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3. ExpressVPN


ExpressVPN is one of the most popular VPNs on the market. This is because of its sheer level of performance, which means it’s one of, if not the fastest VPN service out there. In addition to speed, ExpressVPN also offers VPN split tunneling, which will allow you to route only certain applications (say, Tor) through your VPN while using your normal connection for other stuff (gaming, for instance).

ExpressVPN is also one of the options on this list that offers a .onion site and Bitcoin payments. Along with their privacy-sensitive logging policy, these features give you the ability to create a completely anonymous account on ExpressVPN’s network that can’t be traced back to you. In fact, they don’t even want to track back to you!

While ExpressVPN does technically have logging, this logging is extremely basic: only the dates when you connect and the amount of data that is used within that date. This is also matched alongside your account information, but not your IP address. And even if it were, you using Tor to access your VPN would negate that as well.

In addition to great performance and the convenient split-tunneling feature, ExpressVPN supports Netflix spoofing. If you want to use your VPN to access other country’s Netflix as well, feel free, just be sure not do the Netflix viewing through Tor, as it’ll be quite slow and Netflix might actually detect your Tor usage. Honestly, ExpressVPN has very few downsides to speak of. Besides its price, which is higher than any other VPN on this list and higher than most offerings you might see, ExpressVPN really doesn’t have any outstanding flaws. It’s just an incredibly solid VPN offering.

Read our full ExpressVPN review.

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  • Fast serves with minimal speed loss
  • OpenVPN, IPSec & IKEv2 Encryption
  • Strict no-logs policy
  • 24/7 Customer Service.
  • Slightly more expensive than some other options.
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4. IPVanish


A passing glance will tell you that IPVanish has a no-frills VPN solution designed for one thing and one thing only: giving you private traffic.

While the lack of extra features may be a downside to some, that shouldn’t matter much to you. You probably don’t need a VPN to use Netflix if accessing Tor and the Dark Web is your main concern, and IPVanish isn’t really geared toward anything else. Instead of bothering with all that, it focuses on pure performance and is easily one of the most reliable solutions on the market.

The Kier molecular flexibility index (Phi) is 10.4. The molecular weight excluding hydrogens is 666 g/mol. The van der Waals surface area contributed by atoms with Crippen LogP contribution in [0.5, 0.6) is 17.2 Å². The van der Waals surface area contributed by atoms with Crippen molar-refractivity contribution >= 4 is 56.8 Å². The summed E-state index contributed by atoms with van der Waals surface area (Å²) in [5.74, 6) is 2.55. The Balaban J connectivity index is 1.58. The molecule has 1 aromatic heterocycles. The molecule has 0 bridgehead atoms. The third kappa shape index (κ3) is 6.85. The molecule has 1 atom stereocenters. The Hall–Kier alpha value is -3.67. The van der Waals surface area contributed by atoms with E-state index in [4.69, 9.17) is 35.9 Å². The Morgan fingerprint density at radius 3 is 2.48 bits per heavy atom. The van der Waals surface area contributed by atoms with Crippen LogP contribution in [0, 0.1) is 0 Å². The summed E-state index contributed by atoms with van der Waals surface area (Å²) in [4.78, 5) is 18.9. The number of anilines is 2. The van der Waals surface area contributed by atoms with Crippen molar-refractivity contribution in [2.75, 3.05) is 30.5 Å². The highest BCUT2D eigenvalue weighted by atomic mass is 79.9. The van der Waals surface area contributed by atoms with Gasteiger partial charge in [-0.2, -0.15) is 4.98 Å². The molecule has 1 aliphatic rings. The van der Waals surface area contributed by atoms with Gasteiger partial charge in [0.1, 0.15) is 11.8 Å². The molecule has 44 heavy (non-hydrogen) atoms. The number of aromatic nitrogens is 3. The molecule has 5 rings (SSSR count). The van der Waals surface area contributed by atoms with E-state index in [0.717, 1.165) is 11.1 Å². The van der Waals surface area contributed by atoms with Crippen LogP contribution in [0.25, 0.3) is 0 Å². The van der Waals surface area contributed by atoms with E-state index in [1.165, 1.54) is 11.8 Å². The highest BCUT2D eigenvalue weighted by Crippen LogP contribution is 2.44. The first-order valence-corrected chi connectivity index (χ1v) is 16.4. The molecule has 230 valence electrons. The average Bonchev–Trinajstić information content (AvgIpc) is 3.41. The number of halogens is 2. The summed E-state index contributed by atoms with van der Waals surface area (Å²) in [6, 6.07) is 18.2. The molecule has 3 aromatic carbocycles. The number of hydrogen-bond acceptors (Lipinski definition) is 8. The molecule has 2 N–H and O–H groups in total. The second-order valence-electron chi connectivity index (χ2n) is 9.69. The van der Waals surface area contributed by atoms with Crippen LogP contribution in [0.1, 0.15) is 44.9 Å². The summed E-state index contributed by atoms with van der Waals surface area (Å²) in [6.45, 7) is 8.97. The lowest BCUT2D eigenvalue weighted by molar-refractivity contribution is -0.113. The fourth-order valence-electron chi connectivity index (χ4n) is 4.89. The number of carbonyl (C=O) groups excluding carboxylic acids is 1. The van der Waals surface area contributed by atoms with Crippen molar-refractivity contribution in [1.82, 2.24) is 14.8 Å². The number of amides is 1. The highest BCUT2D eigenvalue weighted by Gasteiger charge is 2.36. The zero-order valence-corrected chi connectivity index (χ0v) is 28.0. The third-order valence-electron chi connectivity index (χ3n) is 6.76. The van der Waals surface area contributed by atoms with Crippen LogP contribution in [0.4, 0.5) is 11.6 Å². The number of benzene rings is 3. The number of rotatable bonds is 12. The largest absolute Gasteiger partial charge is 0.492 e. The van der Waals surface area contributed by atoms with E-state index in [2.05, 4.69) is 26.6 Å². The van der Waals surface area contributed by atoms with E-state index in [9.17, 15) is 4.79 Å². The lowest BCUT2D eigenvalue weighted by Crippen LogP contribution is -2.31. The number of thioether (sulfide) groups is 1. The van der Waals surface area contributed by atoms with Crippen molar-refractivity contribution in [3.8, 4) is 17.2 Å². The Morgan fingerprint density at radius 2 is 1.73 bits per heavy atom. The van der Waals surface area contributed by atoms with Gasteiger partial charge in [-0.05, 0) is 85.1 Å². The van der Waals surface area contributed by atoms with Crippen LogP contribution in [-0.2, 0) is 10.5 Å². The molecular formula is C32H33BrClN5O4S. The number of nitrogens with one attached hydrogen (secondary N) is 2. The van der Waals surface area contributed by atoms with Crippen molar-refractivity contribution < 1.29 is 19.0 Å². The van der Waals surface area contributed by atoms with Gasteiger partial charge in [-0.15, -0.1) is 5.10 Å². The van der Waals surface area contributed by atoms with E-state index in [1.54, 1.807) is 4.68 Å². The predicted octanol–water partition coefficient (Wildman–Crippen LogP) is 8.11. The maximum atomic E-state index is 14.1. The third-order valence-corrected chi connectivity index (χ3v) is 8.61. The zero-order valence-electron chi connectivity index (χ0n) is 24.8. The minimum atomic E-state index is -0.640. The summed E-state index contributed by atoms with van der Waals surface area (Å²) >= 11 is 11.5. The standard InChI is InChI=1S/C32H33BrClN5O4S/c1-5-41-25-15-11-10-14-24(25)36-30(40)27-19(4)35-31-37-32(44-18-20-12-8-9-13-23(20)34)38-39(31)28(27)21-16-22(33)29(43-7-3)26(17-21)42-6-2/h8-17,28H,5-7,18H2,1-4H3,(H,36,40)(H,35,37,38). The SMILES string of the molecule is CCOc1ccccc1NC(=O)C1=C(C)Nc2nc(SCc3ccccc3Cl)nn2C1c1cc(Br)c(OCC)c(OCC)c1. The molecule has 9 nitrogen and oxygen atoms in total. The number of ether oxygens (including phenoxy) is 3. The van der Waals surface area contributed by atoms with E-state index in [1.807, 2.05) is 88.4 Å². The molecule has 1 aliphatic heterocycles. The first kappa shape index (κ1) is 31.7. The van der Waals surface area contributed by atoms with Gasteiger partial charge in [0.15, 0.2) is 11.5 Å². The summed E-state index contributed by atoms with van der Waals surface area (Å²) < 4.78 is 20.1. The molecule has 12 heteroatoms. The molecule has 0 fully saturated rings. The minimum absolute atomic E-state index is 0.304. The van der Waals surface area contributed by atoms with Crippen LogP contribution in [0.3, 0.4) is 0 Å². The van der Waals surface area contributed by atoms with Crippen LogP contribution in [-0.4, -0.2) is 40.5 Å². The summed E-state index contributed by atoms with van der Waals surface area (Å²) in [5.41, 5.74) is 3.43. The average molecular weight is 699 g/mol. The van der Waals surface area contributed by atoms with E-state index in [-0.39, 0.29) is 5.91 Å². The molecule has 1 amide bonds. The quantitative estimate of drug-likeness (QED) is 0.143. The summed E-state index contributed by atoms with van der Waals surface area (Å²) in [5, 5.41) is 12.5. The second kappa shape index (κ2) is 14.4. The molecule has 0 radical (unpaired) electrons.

This is ideal, since any weak link in your connection could expose you. With IPVanish in play and its automated DNS leak protection, you should be completely safe. Additionally, IPVanish claims that they don’t keep logs at all, which makes it ideal from a privacy standpoint.

In fact, if you want to go all the way, you can sign up for IPVanish from within Tor, use an anonymous email address and pay with Bitcoin. Done that way, your IPVanish traffic will never be able to be traced to you, even if they are logging it, because they’ll have no idea who you are.

Read our full IPVanish review and our tutorial on how to use Tor with IPVanish.

EXCLUSIVE DEAL: AddictiveTips readers can save a massive 60% here on the IPVanish annual plan, taking the monthly price down to only $4.87/mo.

More on VPNs

Its primary intended purpose is to allow users to use the internet security and to help protect their privacy while they do it. As such, it will encrypt all of your online data and redirect it through an external server which, in a similar way to the TOR network, will help to hide your real location whilst also preventing your ISP from seeing what sites you are visiting.

But there are various other things you can do with a VPN too. It enables you to use public Wi-Fi networks with confidence as it secures all your data. It lets you bypass online censorship which has been imposed either by your government or ISP and access the internet freely. It also lets you get around geo-restrictions which prevents some websites and online streaming services from being accessible in different countries. And it lets you use services like Kodi or BitTorrent download sites without fear of legal repercussions if you inadvertently download copyrighted content.

How do VPNs work?